The Vector Core Facility (VCF) has served, and will continue to serve, as an important shared facility for UPCI researchers by providing many hundreds of viral and non-viral vectors and reagents to UPCI members, particularly for use in cancer gene therapy. Although greater than 50% of the usage of this shared facility is by UPCI members, requested CCSG support is only approximately 15% of the total budget of the facility. The VCF functions within the framework of the UPCI as a dynamic resource that develops novel vectors and provides state-of-the-art viral and non-viral vector technology. The major emphasis of the VCF has been on the utilization of adenoviral and retroviral vectors for gene transduction. This facility also has the capability to produce adeno-associated viruses and DNA plasmids for gene delivery. In addition to vectors, the facility also provides cell lines, viruses, packaging lines, plasmids, and protocols, as well as technical assistance and training to individuals in the use of viral and non-viral vectors for gene transfer. In response to a growth in research demand, over the last year the VCF has expanded its focus to include lentiviral vectors for expression of shRNA and cDNA to aid in studies of gene-discovery, drug development and target validation, and to provide this expertise and reagents to UPCI members involved in basic science research using lentiviral vectors. Currently the VCF provides include high- and low-titer HIV and FIV lentivirus, preparation of stock viruses for fluorescent protein expression and shRNA expression from a library specific to human and mouse genes, design and development of lentiviruses for cDNA expression for cell-based studies and transgenic mouse production, cell transduction & characterization (development of stable cell lines and analysis by qRT-PCR) and lentiviral titering and testing for replication competence.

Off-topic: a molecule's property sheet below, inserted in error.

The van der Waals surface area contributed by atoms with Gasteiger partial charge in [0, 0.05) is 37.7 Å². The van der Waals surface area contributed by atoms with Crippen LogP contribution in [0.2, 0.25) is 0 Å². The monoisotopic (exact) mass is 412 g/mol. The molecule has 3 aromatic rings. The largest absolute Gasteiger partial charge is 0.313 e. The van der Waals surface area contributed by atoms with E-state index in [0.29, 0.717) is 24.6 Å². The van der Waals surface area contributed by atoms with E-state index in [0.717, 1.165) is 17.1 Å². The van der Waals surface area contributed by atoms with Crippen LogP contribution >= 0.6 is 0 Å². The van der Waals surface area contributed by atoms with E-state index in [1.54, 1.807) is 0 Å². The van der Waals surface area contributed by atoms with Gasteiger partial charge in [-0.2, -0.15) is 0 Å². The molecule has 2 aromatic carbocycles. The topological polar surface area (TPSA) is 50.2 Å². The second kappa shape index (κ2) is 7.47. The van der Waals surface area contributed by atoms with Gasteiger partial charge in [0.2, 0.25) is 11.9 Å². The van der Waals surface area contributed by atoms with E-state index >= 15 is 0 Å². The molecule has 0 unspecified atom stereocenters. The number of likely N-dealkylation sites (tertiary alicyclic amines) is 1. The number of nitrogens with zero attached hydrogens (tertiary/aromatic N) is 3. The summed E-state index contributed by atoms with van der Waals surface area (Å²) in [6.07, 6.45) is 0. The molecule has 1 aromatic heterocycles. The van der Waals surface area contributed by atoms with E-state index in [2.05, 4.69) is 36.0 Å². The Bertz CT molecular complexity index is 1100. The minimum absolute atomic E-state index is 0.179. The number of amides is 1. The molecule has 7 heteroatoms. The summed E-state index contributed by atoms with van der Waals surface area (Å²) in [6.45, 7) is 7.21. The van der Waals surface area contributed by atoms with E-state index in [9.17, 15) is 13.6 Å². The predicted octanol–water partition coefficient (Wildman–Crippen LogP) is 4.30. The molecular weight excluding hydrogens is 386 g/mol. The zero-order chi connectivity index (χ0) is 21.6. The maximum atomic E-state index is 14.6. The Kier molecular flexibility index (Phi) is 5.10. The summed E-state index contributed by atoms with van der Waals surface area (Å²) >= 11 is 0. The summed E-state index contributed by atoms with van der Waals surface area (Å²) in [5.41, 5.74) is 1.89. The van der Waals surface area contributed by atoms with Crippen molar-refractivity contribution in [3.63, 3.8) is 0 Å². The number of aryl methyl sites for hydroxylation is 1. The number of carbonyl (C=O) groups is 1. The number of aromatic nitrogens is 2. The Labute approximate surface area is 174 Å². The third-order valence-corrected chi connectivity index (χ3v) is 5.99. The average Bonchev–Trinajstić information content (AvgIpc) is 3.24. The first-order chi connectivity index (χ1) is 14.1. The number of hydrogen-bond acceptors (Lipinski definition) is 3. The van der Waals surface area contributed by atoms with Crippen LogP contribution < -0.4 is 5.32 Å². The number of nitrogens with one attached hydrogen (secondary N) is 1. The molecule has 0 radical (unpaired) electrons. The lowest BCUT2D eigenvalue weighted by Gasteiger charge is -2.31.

The specific aims of the Vector Core Facility are to: 1. Provide UPCI investigators with viral and non-viral vectors that express shRNA or the specific gene of interest and that are most appropriate and efficacious for their proposed experiments. 2. Develop improved viral and non-viral vectors for more efficient gene transfer with higher and/or regulated gene expression. 3. Assist in the development of new, state-of-the-art methods for efficient gene delivery. 4. Provide technical assistance and protocols for gene therapy projects, making use of viral and non-viral gene delivery systems.

National Institute of Health (NIH)
National Cancer Institute (NCI)
Center Core Grants (P30)
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Special Emphasis Panel (ZCA1-RTRB-L)
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University of Pittsburgh
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